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Time series analysis is the topic that has gripped me since I started studying statistics. Who doesn’t want to better understand the past and predict the future? Most of the data that is collected has a time component which is non-negligable. While some consider the non-independence of data a nuissance for statistical analysis, I consider it one of the greatest opportunities to understand the time pattern.

Time series analysis and time series of data are powerful for building our understand on a topic, but there is almost invariably a big challenge: missing data. Measuring devices brake, data collection is interupted, and periodically the funding may dry up. The way that we handle this missing data can have large effects and potential biases for our inference.

Bayesian state-space models and the particular case of the dynamic linear model are popular time-series tools which model our data as observations of a latent state evolving through time according to an observation and state equation (eqns. 1, 2). These models have an inherent ability to imput missing data through forward filtering with the Kalman filter followed by backward sampling (Kalman 1960).

Equation 1. Observation equation:

\[Y_t = F_t \Theta_t + v,\quad v \sim N(0,V)\]

Equation 2. State equation:

\[\Theta_t = G_t \Theta_{t-1} + w,\quad w \sim N(0, W)\]

Kalman Filtering and Smoothing:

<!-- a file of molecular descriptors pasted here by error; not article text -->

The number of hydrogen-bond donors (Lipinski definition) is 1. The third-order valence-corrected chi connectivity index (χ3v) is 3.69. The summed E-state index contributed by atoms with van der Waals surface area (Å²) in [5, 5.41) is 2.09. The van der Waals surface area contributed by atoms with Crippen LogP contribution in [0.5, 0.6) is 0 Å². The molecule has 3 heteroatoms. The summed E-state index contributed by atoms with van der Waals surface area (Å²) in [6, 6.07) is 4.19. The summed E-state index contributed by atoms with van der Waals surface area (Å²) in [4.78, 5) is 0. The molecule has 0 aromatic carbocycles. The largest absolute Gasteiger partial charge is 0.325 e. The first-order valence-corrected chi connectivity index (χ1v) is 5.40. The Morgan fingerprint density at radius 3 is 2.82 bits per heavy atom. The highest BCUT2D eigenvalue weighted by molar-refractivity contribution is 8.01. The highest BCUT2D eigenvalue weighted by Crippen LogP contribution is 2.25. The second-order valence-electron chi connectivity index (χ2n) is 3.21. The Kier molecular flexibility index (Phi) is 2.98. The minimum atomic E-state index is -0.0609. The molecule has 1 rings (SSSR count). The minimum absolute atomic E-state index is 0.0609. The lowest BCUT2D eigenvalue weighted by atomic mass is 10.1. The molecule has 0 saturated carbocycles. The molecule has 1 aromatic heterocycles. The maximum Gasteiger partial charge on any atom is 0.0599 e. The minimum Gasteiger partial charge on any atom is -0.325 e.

1. One-step-ahead predictive distribution of the latent state, \(f(\Theta_t \vert y_{1:t-1}) = N(a_t, R_t)\) where:

    \[a_t = E(\Theta_t|y_{1:t-1}) = G_t m_{t-1}\] \[R_t = Var((\Theta_t|y_{1:t-1})) = G_t m_{t-1} G'_t + W_t\]
  2. One-step-ahead predictive distribution of the observation, \(f(Y_t \vert y_{1:t-1}) = N(f_t, Q_t)\), where:

    \[f_t = E(Y_t \vert y_{t-1}) = F_t a_t\] \[Q_t = Var(Y_t \vert y_{t-1}) = F_t R_t F'_t + V_t\]
  3. The filtered distribution of the latent state, \(f(\Theta_t \vert y_{1:t}) = N(m_t, C_t)\), where:

    \[m_t = E(\Theta_t \vert y_{1:t}) = a_t + R_t F'_t Q^{-1}_t e_t\] \[C_t = Var(\Theta_t \vert y_{1:t}) = R_t - R_t F'_t Q'_t F_t R_t\] \[e_t = Y_t - f_t\]
  4. The smoothed distribution of the latent state, \(f(\Theta_t \vert y_{1:T})=N(s_t, S_t)\), where:

    \[s_t = E(\Theta_t \vert y_{1:T}) = m_t + C_t G'_{t+1} R'_{t+1}(s_{t+1} - a_{t+1})\] \[S_t = C_t - C_t G'_{t+1}R^{-1}_{t+1}(R_{t+1})R^{-1}_{t+1}G_{t+1}C_t\]

These models also allow any parameter of our model to time vary, allow us to study temporally changing relationships. This includes covariance matrices through a method called discount factoring. This method works extremely well for dynamic covariance when data are mostly complete. The method, outlined in West and Harrison 1997, mathematically suggest that the covariance matrix \(W_t\) for the latent state specification of the model, should decay from one time step to the next.